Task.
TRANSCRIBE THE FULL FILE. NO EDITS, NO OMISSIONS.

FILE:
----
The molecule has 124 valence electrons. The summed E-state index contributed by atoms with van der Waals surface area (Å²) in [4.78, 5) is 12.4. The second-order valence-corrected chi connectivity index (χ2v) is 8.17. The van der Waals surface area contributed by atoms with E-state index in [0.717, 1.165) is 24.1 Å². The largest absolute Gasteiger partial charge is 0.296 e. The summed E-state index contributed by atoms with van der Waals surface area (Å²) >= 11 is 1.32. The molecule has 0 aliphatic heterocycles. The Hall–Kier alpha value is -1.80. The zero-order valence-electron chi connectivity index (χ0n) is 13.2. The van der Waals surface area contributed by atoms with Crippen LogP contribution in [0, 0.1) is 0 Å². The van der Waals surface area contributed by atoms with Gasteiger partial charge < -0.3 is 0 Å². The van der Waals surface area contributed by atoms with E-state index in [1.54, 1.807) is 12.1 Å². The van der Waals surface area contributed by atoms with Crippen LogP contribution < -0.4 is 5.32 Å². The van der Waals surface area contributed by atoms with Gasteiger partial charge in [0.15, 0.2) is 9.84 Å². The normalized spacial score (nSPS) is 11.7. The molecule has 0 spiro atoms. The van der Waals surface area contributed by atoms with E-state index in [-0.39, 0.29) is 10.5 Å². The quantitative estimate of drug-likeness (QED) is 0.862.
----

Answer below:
The molecule has 124 valence electrons. The summed E-state index contributed by atoms with van der Waals surface area (Å²) in [4.78, 5) is 12.4. The second-order valence-corrected chi connectivity index (χ2v) is 8.17. The van der Waals surface area contributed by atoms with E-state index in [0.717, 1.165) is 24.1 Å². The largest absolute Gasteiger partial charge is 0.296 e. The summed E-state index contributed by atoms with van der Waals surface area (Å²) >= 11 is 1.32. The molecule has 0 aliphatic heterocycles. The Hall–Kier alpha value is -1.80. The zero-order valence-electron chi connectivity index (χ0n) is 13.2. The van der Waals surface area contributed by atoms with Crippen LogP contribution in [0, 0.1) is 0 Å². The van der Waals surface area contributed by atoms with Gasteiger partial charge < -0.3 is 0 Å². The van der Waals surface area contributed by atoms with E-state index in [1.54, 1.807) is 12.1 Å². The van der Waals surface area contributed by atoms with Crippen LogP contribution < -0.4 is 5.32 Å². The van der Waals surface area contributed by atoms with Gasteiger partial charge in [0.15, 0.2) is 9.84 Å². The normalized spacial score (nSPS) is 11.7. The molecule has 0 spiro atoms. The van der Waals surface area contributed by atoms with E-state index in [-0.39, 0.29) is 10.5 Å². The quantitative estimate of drug-likeness (QED) is 0.862.